||Reduce Toxic Pollution
||Northwest Women Religious Investment Trust
ConocoPhillips - 2010
Reduce Toxic Pollution
ConocoPhillips, the nation's second largest oil refiner, owns 12 refineries operating in 9 states. Despite its commitment to protecting the environment in order to "secure a stable and healthy environment for tomorrow," our company is responsible for emitting over 6.56 million pounds of toxic chemicals into the air. It ranks 13th on the 2008 Toxic 100 list of worst U.S. corporate air polluters. (http://www.peri.umass.edu/Toxic-100-Table.265.0.html)
The 2008 Toxic 100 list is based on 2005 data on chemical releases reported by companies to the U.S. Environmental Protection Agency's Toxic Release Inventory (TRI), and weighted for toxicity and other factors according to EPA's Risk Screening Environmental Indicators. Valero, the largest U.S. oil refiner, ranks 16th among the Toxic 100, BP ranks 29th, and Chevron is not among the Toxic 100. Of all its U.S. refinery competitors, only ExxonMobil has a worse toxic score than ConocoPhillips, ranking 9th on the list.
Five ConocoPhillips refineries accounted for over 60% of our company's toxic air score: Roxana, IL (34.5%); West Lake, LA (14%); Trainer, PA (9.85%); Belle Chasse, LA (9.19%) and Linden, NJ (7.25%). (http://data.rtknet.org/tox100/index.php?search=yes&database=t1&detail=1&datype=T&reptype=a&company2=5754&company1=&parent=&chemfac=fac&advbasic=bas)
Our company, however, has announced no goals or programs to reduce the toxic air emissions from these five facilities, or the short- and long-term risks they pose to community residents, workers and shareowners.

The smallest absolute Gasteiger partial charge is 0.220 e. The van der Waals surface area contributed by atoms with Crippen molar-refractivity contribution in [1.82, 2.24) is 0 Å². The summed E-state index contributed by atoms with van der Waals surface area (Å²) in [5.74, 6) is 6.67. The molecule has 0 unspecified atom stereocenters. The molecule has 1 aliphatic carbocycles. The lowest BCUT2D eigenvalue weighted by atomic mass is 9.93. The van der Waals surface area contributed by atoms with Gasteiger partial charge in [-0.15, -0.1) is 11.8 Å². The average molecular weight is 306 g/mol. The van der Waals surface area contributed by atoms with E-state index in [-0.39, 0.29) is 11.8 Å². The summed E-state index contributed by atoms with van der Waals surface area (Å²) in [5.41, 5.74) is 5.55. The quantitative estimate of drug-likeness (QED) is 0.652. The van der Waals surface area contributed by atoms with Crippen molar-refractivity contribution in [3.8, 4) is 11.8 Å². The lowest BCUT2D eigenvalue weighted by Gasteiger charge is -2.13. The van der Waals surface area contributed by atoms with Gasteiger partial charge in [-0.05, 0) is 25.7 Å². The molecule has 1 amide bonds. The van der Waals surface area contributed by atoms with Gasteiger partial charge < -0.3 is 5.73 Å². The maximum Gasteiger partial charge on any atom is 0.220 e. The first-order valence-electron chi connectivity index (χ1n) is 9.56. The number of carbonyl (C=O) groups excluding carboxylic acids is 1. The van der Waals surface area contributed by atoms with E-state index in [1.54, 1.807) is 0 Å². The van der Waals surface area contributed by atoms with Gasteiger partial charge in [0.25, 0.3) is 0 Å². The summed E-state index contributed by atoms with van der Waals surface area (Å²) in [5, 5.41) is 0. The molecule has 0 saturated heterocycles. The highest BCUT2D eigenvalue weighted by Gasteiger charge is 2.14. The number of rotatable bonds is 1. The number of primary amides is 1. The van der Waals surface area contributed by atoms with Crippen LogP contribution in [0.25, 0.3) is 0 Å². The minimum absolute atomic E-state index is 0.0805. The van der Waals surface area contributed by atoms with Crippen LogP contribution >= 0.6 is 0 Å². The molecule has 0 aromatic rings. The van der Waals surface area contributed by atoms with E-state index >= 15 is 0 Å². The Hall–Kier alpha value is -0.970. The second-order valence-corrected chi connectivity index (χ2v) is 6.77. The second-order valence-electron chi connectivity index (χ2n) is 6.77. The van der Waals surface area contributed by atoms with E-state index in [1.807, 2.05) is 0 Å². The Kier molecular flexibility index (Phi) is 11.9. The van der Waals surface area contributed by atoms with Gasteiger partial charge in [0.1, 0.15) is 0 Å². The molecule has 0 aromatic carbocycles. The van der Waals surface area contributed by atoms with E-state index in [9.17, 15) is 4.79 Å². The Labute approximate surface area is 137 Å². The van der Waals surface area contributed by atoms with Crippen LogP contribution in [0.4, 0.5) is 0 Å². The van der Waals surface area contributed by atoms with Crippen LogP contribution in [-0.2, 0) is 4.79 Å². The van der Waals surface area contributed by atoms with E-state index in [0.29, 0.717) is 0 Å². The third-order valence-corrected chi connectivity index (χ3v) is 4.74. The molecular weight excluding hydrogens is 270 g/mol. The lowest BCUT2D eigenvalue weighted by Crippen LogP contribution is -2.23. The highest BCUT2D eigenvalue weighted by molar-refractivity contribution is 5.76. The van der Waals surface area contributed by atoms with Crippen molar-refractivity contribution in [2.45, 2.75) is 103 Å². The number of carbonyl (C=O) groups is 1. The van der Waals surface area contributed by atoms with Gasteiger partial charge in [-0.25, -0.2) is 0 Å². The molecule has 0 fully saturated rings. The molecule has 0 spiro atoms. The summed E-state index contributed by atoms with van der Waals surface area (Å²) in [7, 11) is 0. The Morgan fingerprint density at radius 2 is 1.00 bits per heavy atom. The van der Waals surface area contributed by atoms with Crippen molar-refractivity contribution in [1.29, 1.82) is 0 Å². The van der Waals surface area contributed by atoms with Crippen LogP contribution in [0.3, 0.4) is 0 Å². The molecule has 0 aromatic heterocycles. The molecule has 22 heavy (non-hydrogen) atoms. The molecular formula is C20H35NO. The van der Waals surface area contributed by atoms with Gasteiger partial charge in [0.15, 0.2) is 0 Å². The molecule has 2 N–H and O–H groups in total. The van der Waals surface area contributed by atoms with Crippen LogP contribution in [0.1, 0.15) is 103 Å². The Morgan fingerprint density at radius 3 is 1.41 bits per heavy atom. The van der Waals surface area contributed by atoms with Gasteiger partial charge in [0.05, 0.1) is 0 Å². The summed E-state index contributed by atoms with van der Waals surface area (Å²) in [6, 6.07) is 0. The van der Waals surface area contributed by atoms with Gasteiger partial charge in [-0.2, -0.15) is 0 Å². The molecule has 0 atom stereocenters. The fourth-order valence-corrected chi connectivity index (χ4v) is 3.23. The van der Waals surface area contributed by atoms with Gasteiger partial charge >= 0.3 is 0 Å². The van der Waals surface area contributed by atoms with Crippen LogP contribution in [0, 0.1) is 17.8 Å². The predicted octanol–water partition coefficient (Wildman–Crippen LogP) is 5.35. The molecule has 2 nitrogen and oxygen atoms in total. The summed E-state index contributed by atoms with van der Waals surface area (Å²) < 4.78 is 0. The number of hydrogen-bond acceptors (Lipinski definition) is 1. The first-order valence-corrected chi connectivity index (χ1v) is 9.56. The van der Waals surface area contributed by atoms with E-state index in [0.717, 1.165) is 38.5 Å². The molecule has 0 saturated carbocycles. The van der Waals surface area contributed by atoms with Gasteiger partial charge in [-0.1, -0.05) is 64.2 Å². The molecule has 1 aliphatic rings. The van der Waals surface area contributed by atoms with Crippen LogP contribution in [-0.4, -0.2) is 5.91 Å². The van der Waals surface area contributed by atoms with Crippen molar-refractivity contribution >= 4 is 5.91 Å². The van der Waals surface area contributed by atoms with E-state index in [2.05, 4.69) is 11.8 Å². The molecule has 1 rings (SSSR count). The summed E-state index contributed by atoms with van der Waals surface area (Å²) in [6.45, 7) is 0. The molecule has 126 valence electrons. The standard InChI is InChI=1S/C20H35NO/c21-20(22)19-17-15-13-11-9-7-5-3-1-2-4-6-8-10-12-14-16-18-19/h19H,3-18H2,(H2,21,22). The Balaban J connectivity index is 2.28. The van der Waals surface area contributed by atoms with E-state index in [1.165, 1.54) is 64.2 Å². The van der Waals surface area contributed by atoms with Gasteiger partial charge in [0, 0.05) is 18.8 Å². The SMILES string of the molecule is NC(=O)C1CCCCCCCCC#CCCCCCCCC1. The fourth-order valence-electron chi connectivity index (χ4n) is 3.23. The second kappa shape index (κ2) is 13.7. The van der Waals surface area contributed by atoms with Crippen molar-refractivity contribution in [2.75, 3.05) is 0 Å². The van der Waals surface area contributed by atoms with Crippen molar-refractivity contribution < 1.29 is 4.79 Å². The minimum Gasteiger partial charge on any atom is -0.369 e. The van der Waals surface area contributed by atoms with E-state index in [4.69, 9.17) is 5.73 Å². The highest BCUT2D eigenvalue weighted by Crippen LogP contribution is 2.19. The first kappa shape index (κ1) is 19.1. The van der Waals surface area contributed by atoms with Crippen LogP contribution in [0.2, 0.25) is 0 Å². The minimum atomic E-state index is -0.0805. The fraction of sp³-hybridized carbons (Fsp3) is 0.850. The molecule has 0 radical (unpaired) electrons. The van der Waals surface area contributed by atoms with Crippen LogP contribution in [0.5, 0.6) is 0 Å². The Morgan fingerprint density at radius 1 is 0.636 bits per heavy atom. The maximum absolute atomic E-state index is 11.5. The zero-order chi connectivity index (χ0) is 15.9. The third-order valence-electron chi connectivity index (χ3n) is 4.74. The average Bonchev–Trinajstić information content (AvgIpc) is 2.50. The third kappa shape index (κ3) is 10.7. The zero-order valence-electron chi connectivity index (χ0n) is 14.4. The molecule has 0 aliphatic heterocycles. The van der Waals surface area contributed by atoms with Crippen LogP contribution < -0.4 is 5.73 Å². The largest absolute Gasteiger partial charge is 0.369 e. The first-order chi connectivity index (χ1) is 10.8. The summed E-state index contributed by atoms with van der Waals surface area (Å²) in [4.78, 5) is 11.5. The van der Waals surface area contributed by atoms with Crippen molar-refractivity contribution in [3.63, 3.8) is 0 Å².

In January 2005, ConocoPhillips settled proceedings brought by EPA for violations of the Federal Clean Air Act (CAA) at its refineries. The 2005 settlement, the largest from the 13 refiners pursued by EPA, followed a 2001 settlement of CAA enforcement proceedings against our company. ConocoPhillips is now implementing two separate consent decrees, obligating it to spend over $600 million on pollution control technologies.
Although, on its website, ConocoPhillips discloses company-wide emissions data for CAA pollutants, it does not publish data on releases of many other toxic chemicals that that are not currently covered by the CAA but that are reportable to the TRI. Unfortunately, complete TRI data sets are made public two years after they are reported by companies, reducing their utility for investor risk analysis.
Since 2005, concerns persist about pollution control at ConocoPhillips' refineries. In 2008, five states sought over $1.5 million in fines and penalties for air pollution violations at ConocoPhillips' refineries. Our company's plan to "increase its processing capabilities for handling lower quality crudes" from Canadian tar sands was dealt a blow last June when EPA refused permission to expand the Roxana, IL, refinery because air pollution from the refinery's flares was not sufficiently controlled. (http://www.ens-newswire.com/ens/jun2008/2008-06-10-091.asp)
The shareholders request the board to adopt stringent goals to reduce significantly the emission of TRI chemicals from our Company's refineries and to report annually by September 15th (i) its progress in implementing these goals as well as (ii) a comprehensive description of the quantities of toxic chemicals reportable under the TRI that were emitted at those facilities during the prior calendar year.